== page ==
In his lifetime, Moses Asch devoted himself to documenting what he called “people’s music.” Asch churned out dozens of releases each year on his label, Folkways Records, covering marginalized sounds from every corner of the globe. The Folkways canon is impossibly deep and far-reaching, constituting one of the world’s greatest collections of recorded music; had it not been for Asch, many of these relics would never have reached a larger audience. After Asch’s death in 1986, the Smithsonian Institute acquired Folkways Records and honored its founder’s wish to keep all 2,186 titles in circulation. While Smithsonian Folkways ensures that the artifacts Asch uncovered will be preserved for future generations, the need to document rare music persists. This is Asch’s mission: to keep documenting. Those of us who seek pleasure in uncommon sounds, who remain curious about the ways in which the human condition aurally manifests itself, can take great comfort in knowing that for the past ten years, Atlanta, Georgia’s Dust-to-Digital Records has carried on that mission with aplomb.
This year marks the tenth anniversary of Dust-to-Digital’s first official release, Goodbye, Babylon, an expertly curated collection of gospel songs, sermons, and sacred harp music from the first half of the 20th century. Dust-to-Digital founder Lance Ledbetter was inspired to make the collection while hosting a radio show at Georgia State University on Sunday mornings. Ledbetter noticed a gap in the selection of old gospel music he was playing, and set out to fill it. With the help of his wife, April, Ledbetter spent four and a half years after graduating from college carefully researching and collecting material for what would eventually become Goodbye, Babylon. In October 2003, at the tender age of 27, Ledbetter released Goodbye, Babylon in an issue of 1,000, each set of six CDs housed in a cedar wood box and cushioned by tufts of raw cotton. It is a masterpiece, and reflects the Ledbetters’ thousands of hours of work.
Goodbye, Babylon set the bar remarkably high for the post-Folkways world of collected historical recordings. The collection pairs recordings from more well-established artists, such as the Carter Family and Blind Willie Johnson, with recordings by artists who are virtually unknown. At its core, Goodbye, Babylon is an eight-hour collection of sermons and songs about Jesus, but its appeal to the secular world as a reflection of unbridled human emotion is what makes it so enduring. Take, for instance, the track “Goin’ to Rest Where Jesus Is,” a three-minute jaunt by Blind Joe Taggart that aches with joyous praise. These sounds are filled almost to bursting with elation. Even the best speaker systems can barely contain them.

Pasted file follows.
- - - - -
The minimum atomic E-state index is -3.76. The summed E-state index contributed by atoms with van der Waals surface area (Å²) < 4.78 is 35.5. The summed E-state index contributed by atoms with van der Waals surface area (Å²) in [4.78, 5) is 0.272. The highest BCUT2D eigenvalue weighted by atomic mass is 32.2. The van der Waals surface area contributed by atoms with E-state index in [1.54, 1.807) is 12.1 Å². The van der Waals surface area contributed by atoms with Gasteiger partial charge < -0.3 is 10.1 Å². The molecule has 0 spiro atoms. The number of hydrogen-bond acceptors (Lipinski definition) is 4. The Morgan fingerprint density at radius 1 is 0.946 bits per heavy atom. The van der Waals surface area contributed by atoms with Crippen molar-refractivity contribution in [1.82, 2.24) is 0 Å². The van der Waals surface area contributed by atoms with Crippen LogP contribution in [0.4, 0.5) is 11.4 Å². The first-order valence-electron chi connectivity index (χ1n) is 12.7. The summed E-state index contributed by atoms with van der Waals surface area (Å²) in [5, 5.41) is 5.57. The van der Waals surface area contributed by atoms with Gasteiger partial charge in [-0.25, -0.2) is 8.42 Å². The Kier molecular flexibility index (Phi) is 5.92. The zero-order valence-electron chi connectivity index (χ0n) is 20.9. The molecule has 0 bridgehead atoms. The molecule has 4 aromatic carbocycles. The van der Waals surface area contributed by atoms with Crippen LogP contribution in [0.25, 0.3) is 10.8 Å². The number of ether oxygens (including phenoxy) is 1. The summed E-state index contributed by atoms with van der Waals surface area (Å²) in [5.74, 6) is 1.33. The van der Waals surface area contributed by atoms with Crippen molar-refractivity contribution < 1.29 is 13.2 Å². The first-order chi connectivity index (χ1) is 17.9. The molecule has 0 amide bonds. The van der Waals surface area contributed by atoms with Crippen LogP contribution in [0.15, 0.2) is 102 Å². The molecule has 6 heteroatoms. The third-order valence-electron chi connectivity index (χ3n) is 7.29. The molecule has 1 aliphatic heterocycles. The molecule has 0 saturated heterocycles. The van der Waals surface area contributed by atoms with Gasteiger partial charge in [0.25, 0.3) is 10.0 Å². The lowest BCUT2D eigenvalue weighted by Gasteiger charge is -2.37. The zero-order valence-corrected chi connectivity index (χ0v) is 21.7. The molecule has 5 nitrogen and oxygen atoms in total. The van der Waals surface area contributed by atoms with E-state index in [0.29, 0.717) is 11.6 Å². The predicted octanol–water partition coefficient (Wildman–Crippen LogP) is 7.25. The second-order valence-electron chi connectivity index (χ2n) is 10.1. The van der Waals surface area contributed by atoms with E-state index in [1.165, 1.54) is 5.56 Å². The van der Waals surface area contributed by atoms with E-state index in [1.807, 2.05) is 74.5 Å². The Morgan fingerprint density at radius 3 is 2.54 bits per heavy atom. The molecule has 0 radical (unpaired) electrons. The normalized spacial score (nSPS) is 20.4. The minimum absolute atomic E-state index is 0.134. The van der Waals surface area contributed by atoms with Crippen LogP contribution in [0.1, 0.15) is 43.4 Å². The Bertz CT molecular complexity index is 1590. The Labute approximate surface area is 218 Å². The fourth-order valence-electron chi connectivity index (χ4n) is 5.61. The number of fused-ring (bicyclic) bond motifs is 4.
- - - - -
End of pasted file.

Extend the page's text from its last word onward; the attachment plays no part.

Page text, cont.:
In the 10 years since Goodbye, Babylon, Ledbetter has continued to push the bar ever higher with Dust-to-Digital. Although many of its releases focus on music of the religious Deep South, the label’s catalog has expanded significantly. 2008’s Victrola Favorites: Music from Bygone Days is a surreal trip through time. Its scope is astounding, with 48 tracks that range from Dixieland jazz to traditional Portuguese fado to Hindustani classical music. 2011 also saw the release of Your Past Comes Back to Haunt You, a comprehensive survey of John Fahey’s recordings on Fonotone Records. Despite Fahey’s already mythical status in the canon of American folk music, the release sheds new light on his role as a trailblazer through the murky backwoods of the old, weird America. Indeed, no matter how many different cultures and sounds are represented on Ledbetter’s label, these collections remain fully cohesive in presentation. Herein lies the true power of Dust-to-Digital and the skill of Ledbetter and his team as curators: each successive release is not only a historical document, but also a well-told story.
Dust-to-Digital’s latest release, Greek Rhapsody: Instrumental Music from Greece 1905–1956, came out in June. It features 42 tracks of instrumentals that together constitute a unique survey of the different styles of Greek music made in the first half of the 20th century. Ledbetter has two more major releases slated for later this year. In early September, he will team up with Lonnie Holley for the second time for an album called Keeping a Record of It, a follow up to Holley’s Just Before Music, which came out on the label last November. Ledbetter has also coaxed Holley into giving regular live performances, with a date at All Tomorrow’s Parties in late June and a more extensive touring schedule to follow. Also due out later this fall is Longing for the Past, a four CD collection of music from Southeast Asia culled from 78-r.p.m. records with the help of collector David Murray. Ledbetter promises that this release will be the first of its kind. As with all of the releases on Dust-to-Digital, however, it will serve as an important exercise in preservation and awareness—the spirit of Moe Asch lives on.
CHRISTOPHER NELSON lives and works in Brooklyn.